by Mish

"How’s this for Grade 1 central bank hubris?

Peter Praet, the ECB’s chief economist said in a recent interview that, “Since the crisis, we have had serious concerns about deflationary risks on several occasions in the euro area, but now we can say they have disappeared.

Really? Has he seen the chart above, which shows core CPI in the Eurozone heading sharply lower and now approaching its all-time low seen at the start of 2015! Not only that, but Eurozone inflation expectations are also declining again, after surging in the aftermath of Donald Trump’s election. To be fair, Praet was focusing on the rise in headline inflation in the Eurozone, which touched 2% in February before dropping back in March to 1½%. After some 18 months bobbing around the zero mark, I can understand why central bankers might be heaving a sigh of relief, but for them to take credit for a recovery in headline inflation is totally disingenuous given it has been entirely driven by a recovery in the oil price.

Similarly, Janet Yellen was quoted saying the Fed is “doing pretty well” in meeting its congressionally mandated goals of low and stable inflation and a full-strength labor market. It’s this sort of comment that has led Marc Faber to want to short central bankers, the only way being to buy gold. The increasing volume of central bank hubris may even explain the recent breakout of gold to the upside!

It is not just eurozone inflation expectations that seem to be in retreat. The same thing is happening in the US too (see chart below). I am always surprised how dominated 10y inflation expectations are by short-term movements in the oil price and headline inflation, but it was noticeable just how rapidly inflation expectations ran up in the wake of Trump’s election – way in advance of what might have been expected by the bounce in the oil price.

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One might have thought the surge in the oil price from its trough some 12-18 months ago might have had more impact on wage inflation, but so far that does not seem to be the case.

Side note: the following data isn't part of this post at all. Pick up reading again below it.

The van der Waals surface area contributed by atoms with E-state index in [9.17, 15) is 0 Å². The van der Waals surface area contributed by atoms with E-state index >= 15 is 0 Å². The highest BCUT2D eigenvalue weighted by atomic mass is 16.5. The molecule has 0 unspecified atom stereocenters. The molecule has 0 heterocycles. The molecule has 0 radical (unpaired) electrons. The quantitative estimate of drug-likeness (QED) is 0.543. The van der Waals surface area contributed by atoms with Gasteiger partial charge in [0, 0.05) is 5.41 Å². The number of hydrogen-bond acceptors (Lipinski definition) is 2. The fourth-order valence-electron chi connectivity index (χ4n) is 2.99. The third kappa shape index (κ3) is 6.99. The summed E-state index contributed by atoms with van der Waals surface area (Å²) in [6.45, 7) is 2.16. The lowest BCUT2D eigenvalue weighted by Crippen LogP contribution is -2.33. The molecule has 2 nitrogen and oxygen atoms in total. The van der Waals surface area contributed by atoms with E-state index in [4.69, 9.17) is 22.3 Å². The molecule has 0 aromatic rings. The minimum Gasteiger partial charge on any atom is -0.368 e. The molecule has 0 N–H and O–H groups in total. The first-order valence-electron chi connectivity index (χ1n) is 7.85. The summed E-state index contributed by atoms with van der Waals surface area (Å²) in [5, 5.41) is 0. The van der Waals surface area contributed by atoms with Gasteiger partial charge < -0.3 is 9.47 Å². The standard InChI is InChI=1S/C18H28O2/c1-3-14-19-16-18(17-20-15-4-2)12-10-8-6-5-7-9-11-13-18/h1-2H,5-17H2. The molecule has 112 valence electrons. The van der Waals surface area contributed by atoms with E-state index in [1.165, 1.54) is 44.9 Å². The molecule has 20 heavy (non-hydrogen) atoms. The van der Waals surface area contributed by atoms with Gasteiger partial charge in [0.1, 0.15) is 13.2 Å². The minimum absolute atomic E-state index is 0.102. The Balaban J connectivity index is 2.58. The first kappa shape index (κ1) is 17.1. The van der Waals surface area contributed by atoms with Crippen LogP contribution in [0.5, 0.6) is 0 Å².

Despite the euphoria in the markets about the “reflation trade”, survey inflation expectations have continued to drift downwards. One thing is certain: for central banks to call victory over deflation may prove very premature indeed. Nemesis awaits."

Reflation Trade Is Over

The reflation trade is over. It is fitting central banks now brag about oil-related and Trump-related phenomena over which they had zero control.

I discussed similar ideas in a series of recent posts including:

  1. Yellen’s Self-Serving Assessment: Fed is “Doing Pretty Well”
  2. “Secular Low in Bond Yields Remains in the Future” says Hoisington’s Lacy Hunt.
  3. PPI Services Shows No Price Pressures
  4. Hard-Boiled vs Soft-Boiled Economic Egg Debate: Cracking the Shells
  5. Six GDP Estimates: ZeroHedge, Mish, GDPNow, Nowcast, ISM, Markit

Mike “Mish” Shedlock.

Citizens Will Soon Turn their Rage Towards Central Bankers

Via Email, I received an interesting article from Albert Edwards at Societe Generale. Edwards claims citizens will soon turn their rage towards Central Bankers.

Monetary Schizophrenia: “Citizens’ Rage will be Directed Where it Belongs (At Central Bank)

Societe Generale’s Albert Edwards discusses “Monetary Schizophrenia” in his latest email alert. Here are a few interesting snips.

Dutch Central Bank President Cites “Financial Bubbles”, Voices Strong Opposition to QE in TV

Mario Draghi has strong opposition to his QE program from two sources: German central bank president Jens Weidmann and Dutch central Bank president Klaas Knot.

Mindless Central Bank Lemmings Head Towards Cliff

John Hussman had an interesting post this week on a The Decade of Zero and its Chaotic Unwinding.

Central Banks Rethink 2% Inflation Target (In the Wrong Direction of Course)

If Central Banks wanted to make a positive impact on the global economy, they would abolish themselves and let the free market set rates.

Bond Market Paralysis: What Happens When Central Banks Own the Market? Mish’s Sure-Fire Proposal

Here’s the question of the day: What happens when central banks own the market? The answer comes from Asia where Japan’s Government Bond Market Grinds to a Halt and the yield on 10-year Japanese bonds did not move for seven days.

UN Report Cites Central Bank Liquidity Bubbles, Loose Money, Debt Expansion

A UN report has everything wrong as to the cause of current problems. Yet, the report mentions central bank liquidity.

New Nothingness: Central Banks are Powerless “They Should Go Away” Steen Jakobsen

In a “Trading Floor” interview, Saxo Bank CIO and chief economist Steen Jakobsen, discusses the role of central banks in the global economy with Saxo Bank’s Michael McKenna.

Faith in Central Banks Again in Question: Ominous Implications for Bonds

All eyes are following implications of a yield curve inversion. A crucial portion of the curve signals something else.